It was the year that the composer parked her classical commissions to release her first LP, and our favourite of the year – ‘Varmints’
In January 2016, I drove Sam Walton and Gem Harris into the Suffolk countryside to interview and shoot Anna Meredith for the first Loud And Quiet cover story of the year. Anna was based at Snape Maltings, the rural head quarters of Aldeburgh Music, an organisation that nurtures the development of composers and classical musicians who you’ll find dotted around in barns converted into orchestra rooms and theatres. Anna – a jobbing composer since graduating from the prestigious Royal College of Music – was working on a commission based on Vivaldi’s ‘Four Seasons’, but was about to put her classical career on hold for the year, in order to release her debut solo album, the experimental, electronic ‘Varmints’.
Until then, she’d only created music when somebody asked her to, for a concert or recital or arts program, but never for herself. She had no idea how it would be received, or if anyone would even hear it, and if they didn’t, she’d think twice about making another record.
Almost 12 months on, ‘Varmints’ is our Album Of The Year – a constant source of surprise, which we’ve come to understand could only have come from her: a young composer whose decision to not listen to popular music has allowed her to make such a lawless debut, where a twee indie track can butt against an instrumental of outrageously bombastic tuba and the odd piece resembling stuttering techno, but played on distorted Grade 8 clarinet. “There’s a real delight when you’re listening to a piece of music and it completely pulls the rug from under you,” she told Sam in January. It still feels that way as 2016 comes to its bumpy end, regardless of how many times you’ve already listened to ‘Varmints’.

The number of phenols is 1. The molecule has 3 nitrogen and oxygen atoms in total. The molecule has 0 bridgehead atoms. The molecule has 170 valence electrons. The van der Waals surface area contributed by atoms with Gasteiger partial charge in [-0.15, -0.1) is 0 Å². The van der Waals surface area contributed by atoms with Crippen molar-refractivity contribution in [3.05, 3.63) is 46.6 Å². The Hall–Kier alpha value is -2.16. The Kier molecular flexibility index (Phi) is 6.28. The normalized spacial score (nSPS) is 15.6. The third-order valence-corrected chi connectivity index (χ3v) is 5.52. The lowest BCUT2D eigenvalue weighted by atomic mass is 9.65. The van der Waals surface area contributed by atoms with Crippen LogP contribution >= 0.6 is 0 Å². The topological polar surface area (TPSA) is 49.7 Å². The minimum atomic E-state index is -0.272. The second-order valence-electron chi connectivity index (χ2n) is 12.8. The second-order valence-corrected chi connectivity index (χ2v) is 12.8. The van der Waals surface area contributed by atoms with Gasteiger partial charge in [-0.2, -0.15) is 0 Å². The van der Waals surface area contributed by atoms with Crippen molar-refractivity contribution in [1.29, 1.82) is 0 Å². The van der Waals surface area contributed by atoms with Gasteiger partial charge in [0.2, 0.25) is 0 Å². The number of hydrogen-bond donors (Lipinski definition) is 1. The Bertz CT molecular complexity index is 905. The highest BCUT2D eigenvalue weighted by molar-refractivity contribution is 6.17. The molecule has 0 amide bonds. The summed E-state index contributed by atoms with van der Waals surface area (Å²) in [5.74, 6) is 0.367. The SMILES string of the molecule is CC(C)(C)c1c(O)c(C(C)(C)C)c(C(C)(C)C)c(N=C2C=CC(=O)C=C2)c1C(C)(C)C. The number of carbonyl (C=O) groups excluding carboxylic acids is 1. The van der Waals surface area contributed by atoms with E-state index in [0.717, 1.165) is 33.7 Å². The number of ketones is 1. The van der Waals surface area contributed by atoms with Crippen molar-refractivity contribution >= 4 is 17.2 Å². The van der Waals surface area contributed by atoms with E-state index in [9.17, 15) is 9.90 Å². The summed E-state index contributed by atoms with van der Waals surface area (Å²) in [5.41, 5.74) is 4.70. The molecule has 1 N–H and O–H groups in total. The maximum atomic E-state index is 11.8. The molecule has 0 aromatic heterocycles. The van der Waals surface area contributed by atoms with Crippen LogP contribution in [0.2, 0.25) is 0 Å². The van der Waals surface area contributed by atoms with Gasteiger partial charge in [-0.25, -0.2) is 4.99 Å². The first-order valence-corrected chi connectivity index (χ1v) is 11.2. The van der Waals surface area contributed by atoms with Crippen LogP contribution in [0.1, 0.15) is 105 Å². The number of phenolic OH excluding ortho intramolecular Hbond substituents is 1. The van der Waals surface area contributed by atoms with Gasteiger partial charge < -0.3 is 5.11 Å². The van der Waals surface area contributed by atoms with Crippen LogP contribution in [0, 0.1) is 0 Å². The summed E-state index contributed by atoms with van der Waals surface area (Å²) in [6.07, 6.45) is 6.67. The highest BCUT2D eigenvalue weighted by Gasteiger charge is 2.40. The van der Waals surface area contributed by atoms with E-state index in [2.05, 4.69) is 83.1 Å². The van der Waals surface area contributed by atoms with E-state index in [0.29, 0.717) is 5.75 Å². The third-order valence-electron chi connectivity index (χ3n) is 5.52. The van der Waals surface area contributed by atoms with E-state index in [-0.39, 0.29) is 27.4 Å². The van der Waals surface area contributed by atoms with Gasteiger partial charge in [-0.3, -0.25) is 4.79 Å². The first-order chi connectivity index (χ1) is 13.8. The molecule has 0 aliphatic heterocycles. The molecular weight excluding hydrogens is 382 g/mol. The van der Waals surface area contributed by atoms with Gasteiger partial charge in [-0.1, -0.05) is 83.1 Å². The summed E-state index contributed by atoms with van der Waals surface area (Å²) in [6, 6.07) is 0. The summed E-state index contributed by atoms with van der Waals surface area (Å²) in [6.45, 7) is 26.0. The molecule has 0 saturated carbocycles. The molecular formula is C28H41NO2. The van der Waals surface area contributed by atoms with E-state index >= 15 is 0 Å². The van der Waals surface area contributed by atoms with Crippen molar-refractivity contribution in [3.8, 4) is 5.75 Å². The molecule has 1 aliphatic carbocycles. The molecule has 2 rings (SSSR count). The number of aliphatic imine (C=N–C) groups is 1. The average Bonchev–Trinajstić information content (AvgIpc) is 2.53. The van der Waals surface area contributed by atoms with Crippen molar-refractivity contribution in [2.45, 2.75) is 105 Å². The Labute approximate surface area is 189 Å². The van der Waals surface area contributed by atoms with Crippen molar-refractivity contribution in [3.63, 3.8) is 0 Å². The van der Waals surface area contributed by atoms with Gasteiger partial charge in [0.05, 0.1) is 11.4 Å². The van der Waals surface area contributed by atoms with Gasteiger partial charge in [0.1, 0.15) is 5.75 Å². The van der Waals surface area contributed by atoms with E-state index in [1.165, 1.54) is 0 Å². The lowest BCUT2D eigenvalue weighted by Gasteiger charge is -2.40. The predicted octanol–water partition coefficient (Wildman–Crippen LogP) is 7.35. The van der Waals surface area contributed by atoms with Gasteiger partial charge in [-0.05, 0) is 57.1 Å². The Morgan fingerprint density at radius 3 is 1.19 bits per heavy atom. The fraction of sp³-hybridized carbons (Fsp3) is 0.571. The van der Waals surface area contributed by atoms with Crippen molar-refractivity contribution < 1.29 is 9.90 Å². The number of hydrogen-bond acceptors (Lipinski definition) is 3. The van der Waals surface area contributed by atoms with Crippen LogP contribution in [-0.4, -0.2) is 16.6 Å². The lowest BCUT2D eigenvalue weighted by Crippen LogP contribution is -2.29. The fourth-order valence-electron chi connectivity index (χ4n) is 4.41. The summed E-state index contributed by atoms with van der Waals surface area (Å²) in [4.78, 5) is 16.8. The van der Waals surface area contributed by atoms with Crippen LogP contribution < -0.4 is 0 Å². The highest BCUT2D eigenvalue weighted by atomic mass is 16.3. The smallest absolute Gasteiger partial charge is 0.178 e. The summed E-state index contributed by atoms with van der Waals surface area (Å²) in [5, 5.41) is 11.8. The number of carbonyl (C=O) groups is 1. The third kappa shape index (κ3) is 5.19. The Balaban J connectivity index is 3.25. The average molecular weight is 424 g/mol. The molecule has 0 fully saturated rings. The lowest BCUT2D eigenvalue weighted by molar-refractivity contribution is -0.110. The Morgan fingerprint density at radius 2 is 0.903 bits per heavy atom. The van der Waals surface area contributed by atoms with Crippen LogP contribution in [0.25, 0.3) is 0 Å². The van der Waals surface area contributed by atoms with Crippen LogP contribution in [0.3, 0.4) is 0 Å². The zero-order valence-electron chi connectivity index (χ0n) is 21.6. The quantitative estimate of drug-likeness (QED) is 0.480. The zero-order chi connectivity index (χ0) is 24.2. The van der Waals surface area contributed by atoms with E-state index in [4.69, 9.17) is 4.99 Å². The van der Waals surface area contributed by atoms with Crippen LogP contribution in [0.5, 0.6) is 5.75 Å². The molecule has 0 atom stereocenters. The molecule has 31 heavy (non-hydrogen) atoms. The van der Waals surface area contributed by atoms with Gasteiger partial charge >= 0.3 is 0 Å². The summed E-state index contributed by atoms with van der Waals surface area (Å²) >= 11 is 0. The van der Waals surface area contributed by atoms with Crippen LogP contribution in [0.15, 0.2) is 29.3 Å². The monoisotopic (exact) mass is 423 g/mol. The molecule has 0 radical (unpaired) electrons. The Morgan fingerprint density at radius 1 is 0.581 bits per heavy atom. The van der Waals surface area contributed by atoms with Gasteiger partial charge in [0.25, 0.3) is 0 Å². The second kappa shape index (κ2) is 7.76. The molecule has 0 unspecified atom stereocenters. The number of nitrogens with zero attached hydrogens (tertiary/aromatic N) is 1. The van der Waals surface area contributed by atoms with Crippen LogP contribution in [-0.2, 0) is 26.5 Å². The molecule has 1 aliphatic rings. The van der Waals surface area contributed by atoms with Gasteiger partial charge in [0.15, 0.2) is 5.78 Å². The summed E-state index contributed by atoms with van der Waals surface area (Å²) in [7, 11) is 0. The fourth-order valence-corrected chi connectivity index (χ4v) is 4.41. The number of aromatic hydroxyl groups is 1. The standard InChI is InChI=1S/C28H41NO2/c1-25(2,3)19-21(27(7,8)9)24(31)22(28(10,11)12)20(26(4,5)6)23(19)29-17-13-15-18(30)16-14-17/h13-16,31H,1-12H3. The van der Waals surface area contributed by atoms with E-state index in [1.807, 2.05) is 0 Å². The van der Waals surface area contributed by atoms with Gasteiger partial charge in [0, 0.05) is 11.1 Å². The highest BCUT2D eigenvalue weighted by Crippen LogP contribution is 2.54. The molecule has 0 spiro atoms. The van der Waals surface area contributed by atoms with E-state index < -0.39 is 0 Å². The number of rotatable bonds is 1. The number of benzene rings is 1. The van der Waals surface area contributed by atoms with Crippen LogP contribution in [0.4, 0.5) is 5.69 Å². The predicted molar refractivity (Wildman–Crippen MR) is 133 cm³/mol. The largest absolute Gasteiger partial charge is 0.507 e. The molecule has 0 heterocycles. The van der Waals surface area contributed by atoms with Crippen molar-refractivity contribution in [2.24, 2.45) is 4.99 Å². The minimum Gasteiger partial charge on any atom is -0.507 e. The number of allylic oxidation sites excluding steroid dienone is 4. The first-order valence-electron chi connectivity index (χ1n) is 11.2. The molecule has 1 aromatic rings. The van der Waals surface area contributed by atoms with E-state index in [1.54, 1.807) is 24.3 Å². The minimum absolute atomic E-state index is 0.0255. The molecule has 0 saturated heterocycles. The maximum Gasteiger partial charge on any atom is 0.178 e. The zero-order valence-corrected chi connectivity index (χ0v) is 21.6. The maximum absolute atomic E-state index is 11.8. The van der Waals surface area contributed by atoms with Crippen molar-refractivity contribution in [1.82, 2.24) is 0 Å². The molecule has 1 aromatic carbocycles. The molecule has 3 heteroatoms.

Stuart Stubbs: When we did our cover feature with you in January, can you remember how you felt about the fact that you were about to release your debut album, and how you envisaged 2016 playing out?
Anna Meredith: Yeah. You guys coming out there was an amazing thing because up until then all the work I had been doing had been just me and the band. It had been very much led by me and I’d started to get very panicky about this idea that it could just disappear, because I’d been looking at other people being like, ‘I’ve got an album out!’ And then it’s just gone. That lack of impact started to freak me out, because I’d been working on it for a couple of years. And then when you guys came out it was all ready to go, but no one had really heard it, and it just felt lovely, because I sat and had a lovely, long chat with Sam about it, and he asked all these really interesting questions. He was so positive about it, and it felt a little bit like the first sense of ‘here we go!’.
Sometimes I’d listen to [the record] and I’d think who is actually going to listen to this?
SS: Did you feel like that because it’s not a record that comfortably fits in the classical world you know, nor is it instantly recognisable as an electronic pop record?
AM: I’ve never really thought like that. I suppose I know that other people do, but when I’m writing I’m not trying to think about where my stuff fits. I just knew the musical ideas that I wanted to put in it – it’s built out of musical building blocks, but I know that other people can easily get freaked out by the simplest things. “Oh my god! There’s a clarinet?! I HATE IT!” Or, equally, for classical people, “Urgh there’s a drum beat?! IT’S NOT FOR ME!”
I hoped that people wouldn’t be hung up on the fact that there are a lot of instrumental tracks, and that a lot of it isn’t in 4/4. To me, who cares?